Cut back before you go

At 27 years old, Cassie De Pecol became the fastest person to visit every country in the world earlier this year. The adventurer visited almost 200 countries in 18 months and 10 days.

Lots of planning – and even more saving – went into making it happen: "I pretty much had to give up my social life, no going out," she said. She spent lots of time babysitting and saved $10,000 before she left.

(Dean and Julie Couchey also said they gave up Starbucks and eating out to save up extra funds before hitting the road.)

De Pecol ran out of money while trying to break the record, but she got creative when it came to financially supporting the rest of her travels, marketing herself and pitching companies through LinkedIn and cold e-mails, and partnering with organizations to give talks about her journey.

Read more about her here.

Stay with locals

As Melissa Roy's 30th birthday approached, the avid traveler set a new goal for herself: get to 100 countries by the end of her 20s.

"I was having a midlife crisis about turning 30, and I'm like, 'I haven't gotten married, I haven't had kids, I need to do something really cool before I turn 30 — what should I do?'" she told INSIDER.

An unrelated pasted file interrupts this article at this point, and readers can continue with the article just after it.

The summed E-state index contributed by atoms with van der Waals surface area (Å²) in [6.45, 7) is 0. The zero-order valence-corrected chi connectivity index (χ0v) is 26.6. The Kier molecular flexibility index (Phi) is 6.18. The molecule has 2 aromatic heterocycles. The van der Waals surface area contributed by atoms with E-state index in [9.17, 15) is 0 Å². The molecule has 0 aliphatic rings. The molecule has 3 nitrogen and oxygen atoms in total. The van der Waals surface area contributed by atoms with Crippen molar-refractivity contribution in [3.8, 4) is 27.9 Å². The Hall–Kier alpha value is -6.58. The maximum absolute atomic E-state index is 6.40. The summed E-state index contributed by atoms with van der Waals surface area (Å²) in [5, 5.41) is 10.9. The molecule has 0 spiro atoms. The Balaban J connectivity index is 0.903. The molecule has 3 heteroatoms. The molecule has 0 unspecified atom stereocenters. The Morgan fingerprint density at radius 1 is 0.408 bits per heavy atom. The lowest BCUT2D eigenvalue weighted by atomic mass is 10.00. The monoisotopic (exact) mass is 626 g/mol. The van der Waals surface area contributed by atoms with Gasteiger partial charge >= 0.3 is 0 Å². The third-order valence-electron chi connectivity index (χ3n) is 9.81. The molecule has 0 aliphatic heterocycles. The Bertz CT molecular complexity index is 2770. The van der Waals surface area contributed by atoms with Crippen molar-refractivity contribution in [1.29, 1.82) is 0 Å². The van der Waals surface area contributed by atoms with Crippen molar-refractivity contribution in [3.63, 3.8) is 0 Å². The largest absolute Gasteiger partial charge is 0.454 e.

Roy accomplished her goal, ringing in her 30th in Antarctica — her 100th country and seventh continent — using her own money. And her favorite way to save was Couchsurfing.

The online network connects millions of people in over 230 countries around the world with hosts who are willing to have them stay in their homes for free. In addition to saving money, Roy valued the service for allowing her to see her destinations through locals' eyes.

"Engaging with locals for three days is a fuller experience than staying for two weeks," she said.

Read more about her here.

Use Instagram to your advantage

We'll be the first to admit gorgeous travel bloggers Jack Morris, 26, and Lauren Bullen, 24, who met in Fiji and have been involved in a jet-setting romance ever since, are tough to emulate.